“There’s a reason why New Yorkers call the FDNY the Bravest. And on behalf of 8.4 million New Yorkers I want to express my gratitude to the members of Engine 166 and Ladder 86 – and also to all the other members of the Fire Department. You wonder why they train all the time? Well, you saw it yesterday, and that’s why they’ll keep training. This is the greatest fire department in the world. They’re ready to meet every emergency, most of which they couldn’t predict. You never know what you’re going to find when you answer a call, but when they get there, they have the equipment, they have the leadership, and most of all they have the training. And they have the training to go into harm’s way when the rest of us are going out of harm’s way. And so I did want to say thank you to them.
“It’s not just the FDNY that was great yesterday. Many New Yorkers went above and beyond the call of duty: The NYPD that did its usual extraordinary work; All the first responders and emergency management personnel who developed, trained for, and then flawlessly executed our Coastal Storm Plan, which we wrote back in the year 2006, deserve a great deal of credit; the volunteers who staffed our more than 80 evacuation centers and emergency shelters including many teachers and Department of Education staff; And let me add that there remain about 1,000 New Yorkers at 25 shelters, which is down from a peak of nearly 9,500 evacuees on Saturday night and Sunday morning. The workers in frontline agencies like the Departments of Transportation, Buildings, and Environmental Protection deserve our thanks, and the 311 operators who handled an incredible volume of nearly a quarter-million calls on Sunday – more than 10 times the normal load. Thanks also go to the bus drivers, cab and livery car drivers and others who drove New Yorkers to those shelters; the people who went door-to-door in the low-lying areas covered by the evacuation order to get the emergency message out and urge people to leave; the elected officials who mobilized their offices to help us communicate urgent messages to New Yorkers; the EMS, medical, and health professionals who carried out the incredibly well-done evacuation of more than 7,000 hospital patients and residents of nursing homes and other residential facilities in the low-lying coastal areas. And the MTA workers who prevented Irene from devastating our mass transit system and then got the system back up and running this morning. I just wanted to say thank you to Jay Walder who leads them, and all of them. Had they not moved all of that equipment, they wouldn’t have been able to get it back this morning, and fortunately they had the foresight to do it. In fact, this morning when I took the subway to work, I had a chance to say thank you to a couple of them who were on the subway platform when I got on my subway train.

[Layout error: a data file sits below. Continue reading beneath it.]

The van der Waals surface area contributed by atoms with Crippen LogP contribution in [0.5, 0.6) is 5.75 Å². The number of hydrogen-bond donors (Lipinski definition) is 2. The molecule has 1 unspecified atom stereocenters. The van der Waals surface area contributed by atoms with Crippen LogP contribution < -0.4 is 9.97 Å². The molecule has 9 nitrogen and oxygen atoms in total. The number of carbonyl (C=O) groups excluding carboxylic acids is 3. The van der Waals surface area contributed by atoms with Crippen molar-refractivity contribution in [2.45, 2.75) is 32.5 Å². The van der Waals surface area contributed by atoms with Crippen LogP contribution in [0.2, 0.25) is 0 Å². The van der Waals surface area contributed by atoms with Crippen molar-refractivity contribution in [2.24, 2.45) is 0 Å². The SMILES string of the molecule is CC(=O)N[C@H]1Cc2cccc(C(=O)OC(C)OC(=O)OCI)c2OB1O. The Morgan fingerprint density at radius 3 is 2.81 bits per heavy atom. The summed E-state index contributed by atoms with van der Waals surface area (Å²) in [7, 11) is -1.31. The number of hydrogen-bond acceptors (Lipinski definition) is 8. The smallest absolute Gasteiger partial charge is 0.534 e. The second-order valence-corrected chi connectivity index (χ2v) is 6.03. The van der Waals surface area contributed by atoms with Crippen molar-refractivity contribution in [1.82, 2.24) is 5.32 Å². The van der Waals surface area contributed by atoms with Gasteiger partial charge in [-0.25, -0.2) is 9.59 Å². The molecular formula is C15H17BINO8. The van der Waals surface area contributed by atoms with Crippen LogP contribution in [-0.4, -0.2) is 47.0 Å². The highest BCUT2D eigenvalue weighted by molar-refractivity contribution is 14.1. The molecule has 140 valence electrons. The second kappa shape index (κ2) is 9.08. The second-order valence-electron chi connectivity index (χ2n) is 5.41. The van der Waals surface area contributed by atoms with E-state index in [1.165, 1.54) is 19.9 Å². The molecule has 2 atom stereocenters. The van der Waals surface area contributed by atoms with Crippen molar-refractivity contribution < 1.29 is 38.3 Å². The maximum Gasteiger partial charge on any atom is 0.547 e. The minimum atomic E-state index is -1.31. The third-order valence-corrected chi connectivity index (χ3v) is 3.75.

“The fact of the matter is it’s a long list, but that’s why things work in this city, because everybody works together. Nobody should be surprised about that. We train all the time and we talk about it, and every day you see inter-agencies like the Fire Department and the Police Department showing up a couple of hundred different times. People need help everyday in this city, and they do it professionally, and they do it with great understanding of the needs of an enormously diverse city.
“Let me talk for a few seconds about the MTA in terms of our daily update. Subway system came back to life even earlier than announced with a 6 a.m. start time. I was having dinner last night when Jay Walder called me and said he thought they could make that, and it did put a smile on my face because I was dreading getting to work without the subway. But fortunately I didn’t have to do that. People on the subway car this morning all had a big smile of their faces – they were relieved. The MTA is now running service across almost the entire system, including the Rockaways. The bus system is also in great shape. The MTA is reporting normal local, limited and express bus service in all five boroughs, with detours where road conditions are not passable.